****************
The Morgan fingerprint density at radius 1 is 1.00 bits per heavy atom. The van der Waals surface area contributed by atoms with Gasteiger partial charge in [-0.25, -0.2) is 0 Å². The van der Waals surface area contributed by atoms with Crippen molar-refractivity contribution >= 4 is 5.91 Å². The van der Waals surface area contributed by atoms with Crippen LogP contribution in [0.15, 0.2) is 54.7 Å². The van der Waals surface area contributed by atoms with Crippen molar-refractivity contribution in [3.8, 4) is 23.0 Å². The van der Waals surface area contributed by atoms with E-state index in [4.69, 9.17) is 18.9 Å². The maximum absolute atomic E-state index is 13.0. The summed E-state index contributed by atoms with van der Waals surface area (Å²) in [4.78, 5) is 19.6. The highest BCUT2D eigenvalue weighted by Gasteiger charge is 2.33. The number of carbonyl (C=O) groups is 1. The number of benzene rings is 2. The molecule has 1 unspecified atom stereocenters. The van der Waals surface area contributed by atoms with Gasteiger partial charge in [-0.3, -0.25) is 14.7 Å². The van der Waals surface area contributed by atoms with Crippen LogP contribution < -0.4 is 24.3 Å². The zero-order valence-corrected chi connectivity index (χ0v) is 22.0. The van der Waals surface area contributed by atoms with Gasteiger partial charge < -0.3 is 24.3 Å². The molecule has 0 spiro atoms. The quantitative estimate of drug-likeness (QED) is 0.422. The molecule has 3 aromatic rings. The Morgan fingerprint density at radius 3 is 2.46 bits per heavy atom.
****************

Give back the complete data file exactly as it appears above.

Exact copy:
The Morgan fingerprint density at radius 1 is 1.00 bits per heavy atom. The van der Waals surface area contributed by atoms with Gasteiger partial charge in [-0.25, -0.2) is 0 Å². The van der Waals surface area contributed by atoms with Crippen molar-refractivity contribution >= 4 is 5.91 Å². The van der Waals surface area contributed by atoms with Crippen LogP contribution in [0.15, 0.2) is 54.7 Å². The van der Waals surface area contributed by atoms with Crippen molar-refractivity contribution in [3.8, 4) is 23.0 Å². The van der Waals surface area contributed by atoms with E-state index in [4.69, 9.17) is 18.9 Å². The maximum absolute atomic E-state index is 13.0. The summed E-state index contributed by atoms with van der Waals surface area (Å²) in [4.78, 5) is 19.6. The highest BCUT2D eigenvalue weighted by Gasteiger charge is 2.33. The number of carbonyl (C=O) groups is 1. The number of benzene rings is 2. The molecule has 1 unspecified atom stereocenters. The van der Waals surface area contributed by atoms with Gasteiger partial charge in [-0.3, -0.25) is 14.7 Å². The van der Waals surface area contributed by atoms with Crippen LogP contribution < -0.4 is 24.3 Å². The zero-order valence-corrected chi connectivity index (χ0v) is 22.0. The van der Waals surface area contributed by atoms with Gasteiger partial charge < -0.3 is 24.3 Å². The molecule has 0 spiro atoms. The quantitative estimate of drug-likeness (QED) is 0.422. The molecule has 3 aromatic rings. The Morgan fingerprint density at radius 3 is 2.46 bits per heavy atom.